No surprise North China’s residents are temporarily leaving the region, making them “smog refugees.” As the South China Morning Post reports, “Legions of Beijing residents are fleeing the capital and heading south in search of cleaner air as the year’s worst smog lays siege to the city.”

Will China Retaliate Over Trump’s Taiwan Moves?

American businesses seem concerned they could be subject to Chinese retaliation for the recent pro-Taiwan moves of President-elect Donald Trump.

And there is reason for apprehension. On December 2, Trump took a call from Taiwan’s leader, Tsai Ing-wen. The Trump staff summary of the conversation reports the president-elect called Tsai “President of Taiwan,” suggesting he considered the island a sovereign state, a position anathema to Beijing.

Moreover, on Sunday in comments to Chris Wallace of Fox News, Trump questioned whether he was bound by America’s One-China policy, thought to be the foundation upon which relations have developed since 1979 when Washington broke off formal relations with Taipei.

Will China Shrink in 2018, Ten Years Ahead of Schedule?

The South China Morning Post recently reported that Chinese demographers expect their country’s population to peak in 2018. That year is a full decade earlier than the highpoint projected in the UN’s most recent estimates and is yet another indication that China’s demographic problems are accelerating.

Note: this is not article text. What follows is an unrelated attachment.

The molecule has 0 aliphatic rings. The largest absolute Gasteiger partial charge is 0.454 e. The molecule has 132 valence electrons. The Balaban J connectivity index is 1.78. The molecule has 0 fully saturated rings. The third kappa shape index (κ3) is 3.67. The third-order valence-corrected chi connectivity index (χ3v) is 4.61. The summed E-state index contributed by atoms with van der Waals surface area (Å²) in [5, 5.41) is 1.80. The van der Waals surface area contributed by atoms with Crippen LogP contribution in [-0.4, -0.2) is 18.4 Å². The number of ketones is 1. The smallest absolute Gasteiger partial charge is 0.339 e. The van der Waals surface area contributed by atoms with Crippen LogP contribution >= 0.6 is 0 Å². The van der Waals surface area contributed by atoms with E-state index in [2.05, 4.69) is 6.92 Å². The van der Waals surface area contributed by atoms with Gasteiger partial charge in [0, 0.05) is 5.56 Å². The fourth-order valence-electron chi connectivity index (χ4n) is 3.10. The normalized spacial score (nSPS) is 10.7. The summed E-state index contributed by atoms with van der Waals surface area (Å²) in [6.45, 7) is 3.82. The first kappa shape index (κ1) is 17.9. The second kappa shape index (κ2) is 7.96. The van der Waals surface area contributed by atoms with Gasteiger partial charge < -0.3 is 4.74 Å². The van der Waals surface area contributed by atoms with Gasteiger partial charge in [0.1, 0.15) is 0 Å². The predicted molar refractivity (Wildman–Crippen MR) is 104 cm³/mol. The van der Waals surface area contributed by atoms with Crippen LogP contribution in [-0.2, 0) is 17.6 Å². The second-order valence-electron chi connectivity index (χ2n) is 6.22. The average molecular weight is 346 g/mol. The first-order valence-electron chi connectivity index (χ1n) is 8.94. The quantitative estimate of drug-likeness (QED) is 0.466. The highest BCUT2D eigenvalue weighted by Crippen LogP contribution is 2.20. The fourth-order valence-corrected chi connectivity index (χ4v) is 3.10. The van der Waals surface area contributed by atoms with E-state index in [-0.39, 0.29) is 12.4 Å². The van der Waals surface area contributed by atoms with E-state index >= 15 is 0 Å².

And there is little relief in sight. The official National Bureau of Statistics reports that China’s total fertility rate or TFR, the number of births per woman living through childbearing age, was a stunningly low 1.05 last year, well below the replacement rate of 2.1.

A New Way of Looking at China

“I continue to believe that a constructive US-China relationship benefits our two peoples and benefits the entire globe,” said President Obama before beginning his meeting with Xi Jinping in Lima on Saturday. “And the structure and framework of cooperation, the frequent meetings and consultations that we’ve established I think have been extremely productive.” 

The meeting in the Peruvian capital with his Chinese counterpart was undoubtedly the final one of his term.